While I no longer care of knowing the practicalities of visiting the Louvre or of shopping at Lafayette Galleries, I was truly pleased to discover other specialised booklets focused on those aspects of Paris that are closer to me, like L’art contemporain à Paris, Paris Design, Paris cool, but also booklets with practical advice, ranging from insights into the best clairvoyants (Les meilleurs voyants de Paris) , the best places to get designers clothes on sale (Les Meilleurs dépots-ventes de Paris), and practical advice on such issues of vital interest as becoming a real Parisian (Comment devenir une vraie Parisienne) through cooking like a Parisian chef (Cuisiner Comme un Chef a Paris 2007) to finding a ‘Jules’ (Trouver un Jules à Paris). Enjoy!

12 May 2008

© Dina Iordanova
12 May 2008

Shortening the Long Tail: Print on Demand and Amazon

May 11, 2008 at 2:09 am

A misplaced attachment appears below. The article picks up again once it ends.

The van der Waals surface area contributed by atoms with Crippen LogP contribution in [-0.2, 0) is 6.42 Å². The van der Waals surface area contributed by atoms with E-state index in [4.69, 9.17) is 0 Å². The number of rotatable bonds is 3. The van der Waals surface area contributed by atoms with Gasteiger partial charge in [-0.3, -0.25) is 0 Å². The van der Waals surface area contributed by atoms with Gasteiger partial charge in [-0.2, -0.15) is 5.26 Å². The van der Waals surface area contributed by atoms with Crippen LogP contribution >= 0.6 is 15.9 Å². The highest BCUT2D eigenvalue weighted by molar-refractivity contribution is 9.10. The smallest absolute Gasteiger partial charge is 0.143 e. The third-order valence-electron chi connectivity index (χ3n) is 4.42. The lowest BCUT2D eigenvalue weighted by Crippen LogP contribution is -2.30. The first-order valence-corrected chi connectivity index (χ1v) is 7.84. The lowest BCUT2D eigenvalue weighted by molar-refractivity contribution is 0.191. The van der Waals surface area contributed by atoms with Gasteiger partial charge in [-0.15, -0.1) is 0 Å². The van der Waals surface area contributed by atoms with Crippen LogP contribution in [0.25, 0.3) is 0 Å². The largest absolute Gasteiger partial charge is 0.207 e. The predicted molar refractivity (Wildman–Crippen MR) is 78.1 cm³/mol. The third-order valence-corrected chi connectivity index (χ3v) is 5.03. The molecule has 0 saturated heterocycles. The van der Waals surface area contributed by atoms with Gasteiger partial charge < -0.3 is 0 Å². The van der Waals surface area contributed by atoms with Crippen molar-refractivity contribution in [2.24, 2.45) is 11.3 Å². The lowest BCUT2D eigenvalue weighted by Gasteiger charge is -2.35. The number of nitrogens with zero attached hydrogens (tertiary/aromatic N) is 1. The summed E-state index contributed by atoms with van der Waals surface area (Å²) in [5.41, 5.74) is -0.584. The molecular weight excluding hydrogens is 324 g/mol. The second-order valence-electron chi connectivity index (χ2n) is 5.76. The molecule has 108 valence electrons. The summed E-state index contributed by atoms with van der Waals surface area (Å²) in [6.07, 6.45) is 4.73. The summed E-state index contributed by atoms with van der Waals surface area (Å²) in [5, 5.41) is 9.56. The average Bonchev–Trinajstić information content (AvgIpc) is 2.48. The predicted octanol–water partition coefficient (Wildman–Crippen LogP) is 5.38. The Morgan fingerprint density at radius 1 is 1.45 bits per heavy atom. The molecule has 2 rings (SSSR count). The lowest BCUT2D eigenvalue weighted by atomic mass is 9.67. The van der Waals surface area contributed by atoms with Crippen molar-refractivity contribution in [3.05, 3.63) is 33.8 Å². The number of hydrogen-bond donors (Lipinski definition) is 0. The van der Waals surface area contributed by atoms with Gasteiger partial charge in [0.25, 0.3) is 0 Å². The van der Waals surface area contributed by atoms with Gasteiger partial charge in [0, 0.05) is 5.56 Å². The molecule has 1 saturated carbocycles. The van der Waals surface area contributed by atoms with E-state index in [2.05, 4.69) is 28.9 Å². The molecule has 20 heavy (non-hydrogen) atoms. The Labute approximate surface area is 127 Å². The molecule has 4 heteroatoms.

The title of this post is to be credited to an entry found on the Blue Penciling blog. Indeed, with the controversy that develops over the past two months, it appears that the Long Tail is getting shorter, and that finding and accessing special-interest content will not be getting easier after all. Amazon’s changing treatment of Print on Demand books (namely that they are now ‘requiring that print-on-demand books be printed inside Amazon’s own fulfillment centers’ and are about to cease listing all those PoD books produced by outlets other than their own Book Surge) is a typical example of advancing vertical integration, reminiscent to the vertical integration of studios and theaters from Hollywood’s early years and to Miscrosoft’s default pairing of Explorer and Windows, both textbook examples of situations that led to high-profile anti-trust lawsuits.